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famine—and famine peftilence: at every step is a negative cause, that includes bad operation and influence.

If power is effentially related to excellence, then every effect of this clafs of negative caufes is of the nature we call evil, and every kind of evil muft neceffarily be the effect of a negative cause. Hence, refpecting every known evil event, we rationally enquire for the essential abfence of power. Yet of numerous events that take place, fuch is our unavoidable ignorance that we are frequently unable to judge whether they are on the whole evil or good, hence cannot decide whether they owe their existence to a pofitive, or else to a negative caufe: but we may remark that these cases are, for the greater part, respecting objects concerning which the investigation is of fmall, or of no importance.

Power, being something of which we can form. no fenfible or spiritual idea; and can conceive of no otherwise then as certainly exifting, determinate objects and circumftances admitted; and requiring labour, much labour of mind, to make it the fubject of meditation; we need not wonder that mankind have confounded it with kindred notions in the past inftances; nor even that they have confounded its notion with others which are but its fhadow, in this, and the following inftances.


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GENCE, have been by the fuperftitious in all ages regarded as names of a kind of power, and even idols have been erected to Fortune, which I do not wonder at, confidering the circumftances of the heathen world: but am aftonifhed that a modern philofopher fhould tell us, which is a fact, however ridiculous, that "Power and neceffity are oppofites."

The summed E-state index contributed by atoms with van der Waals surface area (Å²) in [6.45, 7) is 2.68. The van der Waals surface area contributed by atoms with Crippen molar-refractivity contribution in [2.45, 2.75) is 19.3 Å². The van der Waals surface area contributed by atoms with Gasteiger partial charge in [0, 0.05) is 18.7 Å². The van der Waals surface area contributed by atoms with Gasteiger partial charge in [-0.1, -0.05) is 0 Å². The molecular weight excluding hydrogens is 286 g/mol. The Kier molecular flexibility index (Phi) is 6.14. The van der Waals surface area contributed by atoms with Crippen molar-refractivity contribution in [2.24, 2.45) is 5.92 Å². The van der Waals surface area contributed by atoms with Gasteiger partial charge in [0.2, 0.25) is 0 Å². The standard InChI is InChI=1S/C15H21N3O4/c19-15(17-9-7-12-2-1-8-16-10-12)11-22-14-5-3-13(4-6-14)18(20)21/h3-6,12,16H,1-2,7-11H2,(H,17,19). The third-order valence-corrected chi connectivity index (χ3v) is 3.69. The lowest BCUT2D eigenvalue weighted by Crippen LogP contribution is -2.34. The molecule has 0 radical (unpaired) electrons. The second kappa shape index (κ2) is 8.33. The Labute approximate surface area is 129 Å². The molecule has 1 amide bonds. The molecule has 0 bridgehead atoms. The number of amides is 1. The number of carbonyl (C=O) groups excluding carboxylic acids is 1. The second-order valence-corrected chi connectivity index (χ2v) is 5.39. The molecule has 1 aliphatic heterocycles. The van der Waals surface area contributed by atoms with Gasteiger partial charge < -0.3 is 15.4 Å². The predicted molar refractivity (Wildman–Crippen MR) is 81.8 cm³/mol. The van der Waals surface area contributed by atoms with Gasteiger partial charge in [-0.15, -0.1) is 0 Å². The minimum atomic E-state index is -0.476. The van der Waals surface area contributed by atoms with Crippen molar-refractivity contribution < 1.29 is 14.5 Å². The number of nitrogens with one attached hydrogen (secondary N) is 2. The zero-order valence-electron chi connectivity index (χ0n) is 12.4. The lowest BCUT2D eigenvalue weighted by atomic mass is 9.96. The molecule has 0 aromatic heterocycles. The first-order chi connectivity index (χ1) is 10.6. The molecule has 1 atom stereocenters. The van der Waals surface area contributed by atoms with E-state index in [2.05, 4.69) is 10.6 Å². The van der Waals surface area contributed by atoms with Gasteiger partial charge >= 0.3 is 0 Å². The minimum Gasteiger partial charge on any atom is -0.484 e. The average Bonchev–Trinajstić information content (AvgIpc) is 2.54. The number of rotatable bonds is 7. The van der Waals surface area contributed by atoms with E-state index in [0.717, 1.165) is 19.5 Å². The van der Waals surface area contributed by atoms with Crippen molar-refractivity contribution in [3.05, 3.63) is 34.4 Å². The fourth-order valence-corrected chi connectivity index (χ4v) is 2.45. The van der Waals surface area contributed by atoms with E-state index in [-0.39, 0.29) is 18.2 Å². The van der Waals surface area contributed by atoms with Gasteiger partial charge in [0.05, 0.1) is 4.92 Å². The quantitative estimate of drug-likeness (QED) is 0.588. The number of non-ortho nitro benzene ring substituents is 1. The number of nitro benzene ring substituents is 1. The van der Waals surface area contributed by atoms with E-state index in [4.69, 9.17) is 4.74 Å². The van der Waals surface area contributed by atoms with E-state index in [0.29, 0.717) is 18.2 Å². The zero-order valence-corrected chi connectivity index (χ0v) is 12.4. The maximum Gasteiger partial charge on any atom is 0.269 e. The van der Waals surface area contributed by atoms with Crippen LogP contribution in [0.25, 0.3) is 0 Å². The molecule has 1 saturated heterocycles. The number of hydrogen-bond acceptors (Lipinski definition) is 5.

Contingence is a conception oppofed to that of neceffity. Some fuppofe fuch a thing actually to exift they think there are objects which may or may not exist notwithstanding all effentials, properties, and circumftances of things are taken into the account.

If direct neceffity is power: Power cannot have for its object a pofitive being and its negation, or its contrary, at the fame time and in the fame respect. To affirm it would be to affirm abfurdity, therefore contingence is excluded from all pofitive existence.-Again, If indirect neceffity is negation of power, then that negation cannot have for its object fome negation and its related pofitive, or contrary negation, at the fame time and in the same respect; therefore contingence is alfo abfolutely removed from all nega. tive existence. Again, If neceffity is that in the nature of objects actually exifting, which is the ground of certainty respecting their own exiftence, or the existence of some other thing; then I may argue from the infinite knowledge of God


to the impoffibility of contingence. If all things are known to God, then all actual abiding, enduring, and changes are truly necessary-if they depend on a pofitive cause are directly neceffaryif on a negative cause, are indirectly necessary : But God is infinite in knowledge: therefore the faid objects are necessary; and if necessary they cannot be contingent.

If neceffity is fully involved in the idea of eternal past existence of substance, it follows, that there is no eternal past existence of fubftance, or elfe that contingence, as opposed to neceffity, can exist no where, except as a chimera in the mind of a man, I mean, cannot actually exist at all. That there is actual exiftence of fubstance I think every man is intuitively certain; and that every man may demonftrate that subftantial exiftence has been from eternity, I confequently conclude, there can be no such thing as contingence actually exifting: And that fortune, luck, and chance, conceived as oppofing neceffity, are the trinity of the fool, who fays in his heart there is no God.